Advisory Opinion 83

Parties: Kristen Nilssen and City of Draper

Issued: February 1, 2010

Topic Categories:

Requirements Imposed On Development

Interpretation of Ordinances


The City has a legitimate public interest in preventing harm due to geologic hazards such as subsidence or landslide. The benefits of a geologic review ordinance outweigh the burdens imposed upon property owners.  An expert report should be accepted if it is complete, uses reliable data, and follows accepted methodology.  Rejection is justified if there is a factual basis disputing the report’s conclusions to the point that the report should not be approved.


The Office of the Property Rights Ombudsman makes every effort to ensure that the legal analysis of each Advisory Opinion is based on a correct application of statutes and cases in existence when the Opinion was prepared. Over time, however, the analysis of an Advisory Opinion may be altered because of statutory changes or new interpretations issued by appellate courts. Readers should be advised that Advisory Opinions provide general guidance and information on legal protections afforded to private property, but an Opinion should not be considered legal advice. Specific questions should be directed to an attorney to be analyzed according to current laws.

Advisory Opinion

Advisory Opinion Requested by:

Kristen Nilssen

Local Government Entity:

Draper City

Applicant for the Land Use Approval

Kristen Nilssen


Single Family Home

Date of this Advisory Opinion:

February 1, 2010

Opinion Authored By:

Elliot R. Lawrence, Attorney,

Office of the Property Rights Ombudsman


Did the City follow its Geologic Hazards Ordinance when reviewing a geotechnical report submitted by an applicant for development approval?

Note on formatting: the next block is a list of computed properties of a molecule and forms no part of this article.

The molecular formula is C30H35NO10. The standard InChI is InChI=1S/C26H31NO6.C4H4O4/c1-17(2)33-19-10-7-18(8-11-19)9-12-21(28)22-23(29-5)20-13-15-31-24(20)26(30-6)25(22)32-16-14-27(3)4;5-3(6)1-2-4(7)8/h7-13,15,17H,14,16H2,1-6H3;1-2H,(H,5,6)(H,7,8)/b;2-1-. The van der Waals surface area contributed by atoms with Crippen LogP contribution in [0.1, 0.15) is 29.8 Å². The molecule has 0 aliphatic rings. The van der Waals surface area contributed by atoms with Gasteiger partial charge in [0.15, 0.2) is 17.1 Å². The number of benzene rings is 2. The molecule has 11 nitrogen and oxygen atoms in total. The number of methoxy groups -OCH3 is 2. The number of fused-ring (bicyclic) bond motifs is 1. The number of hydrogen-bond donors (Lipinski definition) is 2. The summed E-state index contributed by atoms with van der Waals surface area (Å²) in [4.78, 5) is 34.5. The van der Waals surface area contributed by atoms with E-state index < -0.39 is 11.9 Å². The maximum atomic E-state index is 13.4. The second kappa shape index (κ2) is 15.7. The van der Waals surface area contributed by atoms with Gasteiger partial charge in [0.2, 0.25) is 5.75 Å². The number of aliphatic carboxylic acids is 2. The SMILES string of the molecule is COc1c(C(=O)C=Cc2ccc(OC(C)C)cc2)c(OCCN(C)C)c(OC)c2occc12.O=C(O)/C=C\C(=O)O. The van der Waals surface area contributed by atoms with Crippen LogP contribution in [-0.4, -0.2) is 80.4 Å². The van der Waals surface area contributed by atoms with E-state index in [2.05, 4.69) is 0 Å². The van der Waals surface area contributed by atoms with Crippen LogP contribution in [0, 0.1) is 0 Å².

Summary of Advisory Opinion

The City has a legitimate public interest in preventing harm due to geologic hazards such as subsidence or landslide. The benefits of a geologic review ordinance outweigh the burdens imposed upon property owners. The City’s ordinance requires that an applicant submit a geotechnical report, which is then reviewed for completeness, and whether the proposed use may be conducted without unreasonable risk. The report should be accepted if it is complete, uses reliable data, and follows accepted methodology. Rejection is justified if there is a factual basis disputing the report’s conclusions to the point that the report should not be approved.


A request for an advisory opinion may be filed at any time prior to the rendering of a final decision by a local land use appeal authority under the provisions of Utah Code Ann. § 13-43-205. An advisory opinion is meant to provide an early review, before any duty to exhaust administrative remedies, of significant land use questions so that those involved in a land use application or other specific land use disputes can have an independent review of an issue. It is hoped that such a review can help the parties avoid litigation, resolve differences in a fair and neutral forum, and understand the relevant law. The decision is not binding, but, as explained at the end of this opinion, may have some effect on the long-term cost of resolving such issues in the courts.

A request for an Advisory Opinion was received from Kristen Nilssen on August 4, 2009. A copy of that request was sent via certified mail to Tracy B. Norr, Draper City Recorder. The return certificate, indicating that the City received the copy of the Request, was received by the Office of the Property Rights Ombudsman on August 10, 2009. The City submitted a response via e-mail on August 20, 2009. However, the OPRO has no record of receiving that email. The City resubmitted its response on October 26, 2009. It was received by the OPRO on November 2, 2009.